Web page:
Wide open vistas now greet golfers at the 6th where once stood a small mountain to drive around

The old course had improved under the guidance of head greenkeeper Simon Freeman but he was working with difficult terrain. Now everything is smooth and flowing. It's still a bit 'raw' from all the surgery but give this natural links fescue a year or so and it will be in prime condtion. 

The most striking change is to the old 5th, now the 6th where the tee has been placed much closer to the beach and the old, hairy mound that collected so many golf balls, put back in its place. It’s certainly no longer in-play and I expect some traditionalists will not be best pleased. Again, this is an entirely new golf hole! But from a playing perspective, it’s much better in that you can appreciate your drive and aim to get into position rather than 'hit & hope' and wonder what was going on 'over the hill.'

As I progressed, I could see how every hole has been transformed. There’s been a lot of 'shuffling and shaving’ to allow better views of the sea. The 1st and 7th are the only greens that remain similar to the originals while the rest of the complexes have been remodelled or built from scratch to give a truer test of your short game. Eric was telling me the new greens were not built to USGA specs but on such a natural sandy base, they certainly won’t need that sort of substructure and - being so sandy, it must have been easy to shape them into the wonderful putting arenas that they now are. The 16th is the best example, long and reaching towards the peat bog with significant movement. "DJ spent 3 days working on that green!" Eric told me. It’s set close to the moor like a green sea lapping against the wild, brown peatbog.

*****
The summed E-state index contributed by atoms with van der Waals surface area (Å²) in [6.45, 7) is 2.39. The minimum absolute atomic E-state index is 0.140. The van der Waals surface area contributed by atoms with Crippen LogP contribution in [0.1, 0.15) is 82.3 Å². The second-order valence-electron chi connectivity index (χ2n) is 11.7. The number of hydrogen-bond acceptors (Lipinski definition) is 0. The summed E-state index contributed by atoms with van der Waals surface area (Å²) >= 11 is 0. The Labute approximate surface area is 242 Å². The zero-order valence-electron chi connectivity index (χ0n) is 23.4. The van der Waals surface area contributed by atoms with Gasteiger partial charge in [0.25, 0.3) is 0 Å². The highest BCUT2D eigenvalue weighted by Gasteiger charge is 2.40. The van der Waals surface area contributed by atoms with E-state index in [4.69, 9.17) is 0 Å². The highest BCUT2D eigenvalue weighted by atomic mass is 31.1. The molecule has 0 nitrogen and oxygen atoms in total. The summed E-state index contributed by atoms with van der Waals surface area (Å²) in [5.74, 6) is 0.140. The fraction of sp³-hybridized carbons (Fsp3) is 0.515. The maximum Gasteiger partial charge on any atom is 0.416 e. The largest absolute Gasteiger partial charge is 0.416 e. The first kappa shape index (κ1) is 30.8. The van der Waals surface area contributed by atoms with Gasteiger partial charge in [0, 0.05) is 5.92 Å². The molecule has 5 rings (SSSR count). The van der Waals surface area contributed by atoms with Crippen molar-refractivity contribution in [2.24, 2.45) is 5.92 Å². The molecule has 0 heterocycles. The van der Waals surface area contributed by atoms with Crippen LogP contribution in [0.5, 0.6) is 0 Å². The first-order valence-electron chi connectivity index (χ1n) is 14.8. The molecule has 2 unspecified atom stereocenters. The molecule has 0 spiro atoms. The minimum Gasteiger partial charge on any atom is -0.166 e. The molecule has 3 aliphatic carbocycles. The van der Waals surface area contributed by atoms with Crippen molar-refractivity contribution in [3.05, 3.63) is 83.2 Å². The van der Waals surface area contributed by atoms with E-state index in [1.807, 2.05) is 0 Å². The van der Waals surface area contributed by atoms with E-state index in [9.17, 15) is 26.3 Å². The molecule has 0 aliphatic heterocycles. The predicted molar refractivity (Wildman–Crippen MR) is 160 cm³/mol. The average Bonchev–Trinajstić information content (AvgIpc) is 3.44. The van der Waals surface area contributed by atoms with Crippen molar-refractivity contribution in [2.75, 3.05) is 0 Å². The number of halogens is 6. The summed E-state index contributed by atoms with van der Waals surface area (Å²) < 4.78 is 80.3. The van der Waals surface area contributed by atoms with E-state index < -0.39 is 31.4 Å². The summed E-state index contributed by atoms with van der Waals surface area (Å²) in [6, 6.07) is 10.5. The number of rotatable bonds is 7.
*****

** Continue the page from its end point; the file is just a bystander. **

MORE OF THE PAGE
I was appreciating how the design and construction teams have taken the opportunity to bring this old crusty curmudgeon into the 21st century. It's now all about golf shots instead of stepping off into the great unknown. There is still the occasional blind shot if you don’t find the right spot for a green approach.  And the ruck and furrow of the fairways has been preserved, or should I say emulated by the excellent shaping that's taken place. If anything, the links terrain is now more subtle and flowing, the nature of the linksland still completely intact. The best shot onto the greens, by the way, is still the classic links ‘bump & run,’ playing it close to the ground.

Then there are the bunkers. What bunkers? There were only 5 on the original course and that's all that remains.  Who needs bunkers on a track that is well-protected by the nature of the land and the wind, which thankfully I felt little of that day. 

By the end of the round, I was a convert. I know many old aficionados will not be happy at the radical transformation of one of Scotland's traditional links, but for sure, The Machrie is now a player’s course and much more in keeping with the modern game. It is, in short, a hugely improved golf course.

Perhaps especially so in Scotland, our golfing stock needs to evolve and adapt to modern expectations! It’s easy to get locked into an attitude of ‘leaving things as they are’ which is fair enough but who wants to live in a house, for instance, that hasn't been modernised since the 1970’s? Golf courses can be improved! Look at what Trump’s done to Turnberry! I always admired the Ailsa but following its makeover, it’s now surely one of the finest links tracks on the planet. The same is currently happening at Kingsbarns and Castle Stuart, two of Scotland’s more recent links. After a few years of play, it becomes evident that certain areas required attention. The Machrie is now a great test of golf and I'm grateful for the new owners and construction team for what they've done. They've rescued and reinvented one of Scotland's finest links.

The Hotel